Exploring inherent potential in Omaha’s Belt Line.
The Belt Line connected early Omaha’s centers of industry. Its removal thirty years ago signified a turn away from the city and contributed to crisis in many of the neighborhoods surrounding it. But in its dereliction lies extraordinary promise – to reconnect some of the region’s most significant education and health care institutions and employment centers, to revitalize neighborhoods, and to give the city another path on which to align itself.
For the month of June, a team of planners and designers worked to develop a vision for the Belt Line, guided each week by an overarching directive. The team invited the public to join in the process by attending weekly Open Studios. The month culminated in an open presentation, discussion, and reception.
Open Studio 1 | Conditions (Friday, June 7, 1pm on)
To see, we must first look.
The open studio series began with a survey of the Belt Line from past and present. The design team compiled an extensive photocatalogue of the Belt Line, which was displayed alongside mappings of historical, socioeconomic, and environmental context. A free walking guide of the Belt Line was developed and available to take, encouraging everyone to experience the corridor.
Open Studio 2 | Possibilities (Thursday, June 13, 1pm on)
Dwell in possibility.
The scope of the second open studio expanded to embrace the multitude of possibilities for productive reuse of the Belt Line. The design team developed and imaged several alternative visions for the corridor framed around questions about public space, mobility, urban regeneration, and landscape ecology.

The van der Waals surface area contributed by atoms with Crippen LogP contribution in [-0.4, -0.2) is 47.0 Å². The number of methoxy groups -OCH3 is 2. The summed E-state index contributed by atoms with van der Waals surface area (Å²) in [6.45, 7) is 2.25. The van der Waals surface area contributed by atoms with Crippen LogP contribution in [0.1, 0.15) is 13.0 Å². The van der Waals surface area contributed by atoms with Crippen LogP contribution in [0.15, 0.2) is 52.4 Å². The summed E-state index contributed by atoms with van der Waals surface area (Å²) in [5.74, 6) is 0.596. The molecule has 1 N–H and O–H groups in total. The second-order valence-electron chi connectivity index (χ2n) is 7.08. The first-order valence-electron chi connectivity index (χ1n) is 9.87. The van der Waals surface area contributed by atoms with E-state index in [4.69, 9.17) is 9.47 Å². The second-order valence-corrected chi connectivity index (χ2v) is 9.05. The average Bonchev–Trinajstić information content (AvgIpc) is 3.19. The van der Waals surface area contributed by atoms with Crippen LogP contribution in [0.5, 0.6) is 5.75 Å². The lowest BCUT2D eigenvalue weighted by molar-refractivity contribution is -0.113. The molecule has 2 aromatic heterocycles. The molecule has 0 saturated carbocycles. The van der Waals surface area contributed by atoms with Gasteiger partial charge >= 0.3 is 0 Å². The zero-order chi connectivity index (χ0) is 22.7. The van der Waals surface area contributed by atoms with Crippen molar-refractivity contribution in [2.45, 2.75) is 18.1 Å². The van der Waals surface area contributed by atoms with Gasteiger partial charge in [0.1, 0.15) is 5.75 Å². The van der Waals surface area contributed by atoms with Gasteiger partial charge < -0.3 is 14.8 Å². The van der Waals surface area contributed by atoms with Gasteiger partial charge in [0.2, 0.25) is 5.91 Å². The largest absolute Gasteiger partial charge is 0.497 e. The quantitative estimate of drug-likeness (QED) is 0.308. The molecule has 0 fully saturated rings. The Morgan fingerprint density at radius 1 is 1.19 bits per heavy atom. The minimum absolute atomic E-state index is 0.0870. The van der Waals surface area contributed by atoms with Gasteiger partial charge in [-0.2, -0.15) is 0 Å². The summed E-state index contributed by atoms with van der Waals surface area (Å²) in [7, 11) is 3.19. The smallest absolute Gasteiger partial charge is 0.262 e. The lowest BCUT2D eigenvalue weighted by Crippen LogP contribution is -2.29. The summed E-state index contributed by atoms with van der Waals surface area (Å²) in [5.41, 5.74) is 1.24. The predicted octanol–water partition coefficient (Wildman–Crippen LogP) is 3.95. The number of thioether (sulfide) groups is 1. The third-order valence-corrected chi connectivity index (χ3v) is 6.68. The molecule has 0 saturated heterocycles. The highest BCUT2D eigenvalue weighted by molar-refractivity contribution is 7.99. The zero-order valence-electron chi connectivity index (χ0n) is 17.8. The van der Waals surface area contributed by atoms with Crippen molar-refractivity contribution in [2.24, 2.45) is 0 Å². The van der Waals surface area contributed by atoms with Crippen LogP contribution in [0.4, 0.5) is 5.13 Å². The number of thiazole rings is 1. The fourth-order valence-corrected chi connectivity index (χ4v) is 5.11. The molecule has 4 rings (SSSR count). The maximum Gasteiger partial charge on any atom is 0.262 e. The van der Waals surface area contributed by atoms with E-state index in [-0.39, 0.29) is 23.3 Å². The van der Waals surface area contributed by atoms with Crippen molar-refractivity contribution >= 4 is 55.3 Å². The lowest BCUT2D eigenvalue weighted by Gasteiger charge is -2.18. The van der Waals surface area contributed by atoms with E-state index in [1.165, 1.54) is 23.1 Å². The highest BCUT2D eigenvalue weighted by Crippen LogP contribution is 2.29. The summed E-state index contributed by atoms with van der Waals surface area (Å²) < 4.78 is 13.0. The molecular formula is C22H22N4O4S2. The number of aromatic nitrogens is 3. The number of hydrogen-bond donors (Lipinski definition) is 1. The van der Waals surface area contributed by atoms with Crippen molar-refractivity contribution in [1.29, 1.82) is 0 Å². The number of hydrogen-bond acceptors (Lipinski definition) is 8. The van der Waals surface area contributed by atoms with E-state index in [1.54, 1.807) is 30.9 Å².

Open Studio 3 | Strategies (Friday, June 21, 1pm on)
The essence of strategy is choosing what not to do.
The third open studio explored strategies for achieving the visions for the Belt Line laid out in the previous open studio. We engaged with such vital matters as community ownership, institutional partnerships and structures, and financing, through which we were able to test what is and what is not desirable for our community.
Project Exhibition (Thursday, June 27, 6pm on)
Realigning a Region: Exploring Inherent Potential on Omaha’s Belt Line.
The project exhibition reviewed the work of the month and asks broader questions about the necessity, desirability, and feasibility of reclaiming the Belt Line for public use. We emerged from the exhibition with an understanding of the possibilities and what it will take to achieve them.
Brad Howe, 2013 Design Fellow; Geoff DeOld, Architect and Planner; Stephen Osberg, Urban Planner; Anne Trumble, Landscape and Urban Designer; Sloan Dawson, Transportation Planner; Emily Andersen, Architect and Planner. All images and graphics created by the team. Historic Belt Line drawings and information provided by Dick and Barrett Ryker.